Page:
Well, new at least in a loose sense – 36 of the 76 members of Australia’s Senate commenced their terms this week, 12 of them new and 24 re-elected. They will sit for the first time on Monday. Strictly speaking, there is only ever a “new” Senate after a double dissolution; continuity in the Senate is a key part of the Australian constitution, although good luck finding a mainstream journalist who understands that.
Unless one of the parties concerned has a change of heart, this should be the last time (as noted in Tuesday’s Crikey editorial) that we seat senators elected by Australia’s strange method of automatic ticket preferencing. The Joint Standing Committee on Electoral Matters has recommended, with the support of the Coalition, Labor and the Greens, abolition of the system and the introduction of ordinary optional preferential voting both above and below the line (for parties and for individual candidates respectively).
As with many innovations, the defects of automatic ticket voting (introduced in 1984) did not become apparent immediately. Perhaps because they were accustomed to the system where they had to use how-to-vote cards to induce their voters to cast formal votes, parties at first used their tickets to direct preferences in much the way that their voters would have wanted.
The first serious sign of what the new system could do came in 2004, when the Victorian ALP did a preference deal with the Assemblies of God party, Family First, and secured the election of Steve Fielding, who started with only 1.9% of the vote, ahead of the Greens candidate – an outcome that was presumably not what the vast majority of Labor voters would have preferred.
Where major parties went, minor parties followed. As it became clear that the system could be gamed, weird and wonderful preference deals proliferated and Senate elections took on more of the appearance of a lottery. With big prizes at stake, more and more candidates threw their hats into the ring, making ballot papers larger and more complicated.
This had two effects. Firstly, the idea of voting below the line became even more daunting, so the chance of enough voters taking that option to frustrate a preference deal became ever more negligible. Secondly, even above the line voting became difficult, with the right party hard to find, so parties that bore a similar name to a major party – such as the Liberal Democratic Party or the Democratic Labo(u)r Party – could reap a huge bonus from confused voters on the occasion that they drew a more favorable ballot position than their semi-namesakes, producing more anomalous results.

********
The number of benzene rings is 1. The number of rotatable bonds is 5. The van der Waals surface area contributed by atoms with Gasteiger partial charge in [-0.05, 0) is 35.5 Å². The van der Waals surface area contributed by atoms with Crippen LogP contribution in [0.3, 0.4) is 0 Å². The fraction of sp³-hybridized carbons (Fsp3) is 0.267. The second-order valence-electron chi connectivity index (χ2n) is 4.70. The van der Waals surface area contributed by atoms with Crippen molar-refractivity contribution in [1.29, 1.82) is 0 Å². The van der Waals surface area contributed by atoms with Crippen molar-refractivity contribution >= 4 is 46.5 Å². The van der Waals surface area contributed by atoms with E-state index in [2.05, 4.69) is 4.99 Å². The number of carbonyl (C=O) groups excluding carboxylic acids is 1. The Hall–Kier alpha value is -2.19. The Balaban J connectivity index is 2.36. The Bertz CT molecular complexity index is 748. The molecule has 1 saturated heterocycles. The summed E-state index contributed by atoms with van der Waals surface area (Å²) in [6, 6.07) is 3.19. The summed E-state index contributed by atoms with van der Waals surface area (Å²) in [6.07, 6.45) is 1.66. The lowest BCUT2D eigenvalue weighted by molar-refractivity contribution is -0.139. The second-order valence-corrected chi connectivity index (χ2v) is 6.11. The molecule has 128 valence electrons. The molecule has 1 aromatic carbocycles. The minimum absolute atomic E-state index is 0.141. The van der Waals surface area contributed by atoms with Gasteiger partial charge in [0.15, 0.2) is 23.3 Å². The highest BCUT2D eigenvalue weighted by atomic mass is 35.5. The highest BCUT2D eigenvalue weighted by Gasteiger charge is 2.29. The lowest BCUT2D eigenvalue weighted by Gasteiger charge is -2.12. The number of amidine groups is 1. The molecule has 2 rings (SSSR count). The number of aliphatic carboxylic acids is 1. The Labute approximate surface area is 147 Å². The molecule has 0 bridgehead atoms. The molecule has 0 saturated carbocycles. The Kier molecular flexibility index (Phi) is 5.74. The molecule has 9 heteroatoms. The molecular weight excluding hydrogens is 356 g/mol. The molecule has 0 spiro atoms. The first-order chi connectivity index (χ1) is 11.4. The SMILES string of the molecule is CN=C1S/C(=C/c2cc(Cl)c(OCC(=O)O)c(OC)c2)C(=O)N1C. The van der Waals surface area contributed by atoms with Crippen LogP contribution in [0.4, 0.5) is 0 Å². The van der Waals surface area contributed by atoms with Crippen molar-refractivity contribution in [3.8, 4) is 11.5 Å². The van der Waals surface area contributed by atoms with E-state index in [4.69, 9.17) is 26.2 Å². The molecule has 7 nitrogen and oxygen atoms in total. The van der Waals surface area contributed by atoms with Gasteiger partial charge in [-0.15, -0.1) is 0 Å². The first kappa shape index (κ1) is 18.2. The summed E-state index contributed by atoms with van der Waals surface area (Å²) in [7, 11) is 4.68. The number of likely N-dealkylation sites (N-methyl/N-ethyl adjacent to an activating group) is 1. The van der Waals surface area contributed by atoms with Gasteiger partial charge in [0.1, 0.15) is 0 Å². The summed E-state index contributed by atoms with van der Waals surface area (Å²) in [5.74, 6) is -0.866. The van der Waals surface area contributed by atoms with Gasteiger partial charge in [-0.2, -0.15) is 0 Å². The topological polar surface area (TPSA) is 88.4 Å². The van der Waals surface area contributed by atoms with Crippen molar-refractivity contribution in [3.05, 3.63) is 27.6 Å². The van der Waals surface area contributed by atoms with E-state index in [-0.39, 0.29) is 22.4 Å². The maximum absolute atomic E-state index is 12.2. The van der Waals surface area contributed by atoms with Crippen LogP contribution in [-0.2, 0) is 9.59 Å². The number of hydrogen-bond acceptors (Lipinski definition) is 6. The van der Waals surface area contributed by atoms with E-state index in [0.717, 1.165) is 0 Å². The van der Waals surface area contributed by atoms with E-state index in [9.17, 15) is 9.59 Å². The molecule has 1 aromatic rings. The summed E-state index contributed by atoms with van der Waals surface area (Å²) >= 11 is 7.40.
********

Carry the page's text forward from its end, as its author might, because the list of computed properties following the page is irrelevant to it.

Abolishing automatic ticket preferencing is an unequivocal gain for democracy. Votes will go where voters choose to send them, not where party bosses, major or minor, want them to go.
Of course, no-one pretends that the parties who have belatedly come to support change are acting from pure and disinterested motives. As usual, self-interest is their primary guide. But this is one of those occasions – uncommon, but not unknown – where partisan self-interest coincides with democratic principle.
More depressing is the way that the minor parties have lined up against the change. One might have hoped that with small bands of activists principle might sometimes trump expediency. But they appear to be presenting a united front against democracy, simply because they have benefited from the present system. Glen Druery, who has been responsible for many of the most outlandish preference swaps, told the Age that “if there is one thing that will unite the crossbench, it’s adopting these changes. It will unleash a storm.”
No doubt, our electoral system is unfair to minor parties in a host of ways. It’s understandable that they might feel they should try to hold on to anything they can get that goes the other way. But the problem with automatic ticket preferencing is that it’s arbitrary. It doesn’t just give a boost to minor parties in general; it sets up a lottery, and rewards only parties that are willing to participate – in effect, those parties that are the least principled, since they have to be willing to preference other minor parties regardless of policies or ideology.
The only real way to defend the system is to say that a lottery is a good thing, and that it results in “ordinary” people getting into parliament in a way that otherwise would not be possible. And indeed there’s much to be said for some sort of random selection of legislators – it is, after all, how we pick juries.
But if that’s what we want, we should do it properly and honestly, rather than by this strange backhanded method that gives so much power to party bosses and their associated preference wizards.
Electoral reform is much more often talked about than accomplished, so it’s still by no means certain that abolition of automatic ticket voting will go ahead. And even if the change is made federally, similar systems still survive for the state upper houses in Victoria, Western Australia and South Australia.
For more on the issue, don’t miss Antony Green’s analysis of how the same change has worked in New South Wales and William Bowe’s original trenchant report on the JSCEM’s recommendation. The latter provides a compelling reply to those who fancy that the minor parties are offering what voters want:
By breaking the nexus between preference negotiation and electoral success, the new system will give minor players new incentives to forge coalitions, identify leadership figures with electoral appeal, and engage with voters in a meaningful way. In doing so it could even revitalise the broader campaign process, and in some small way redress the sense of alienation that undoubtedly exists among much of the electorate.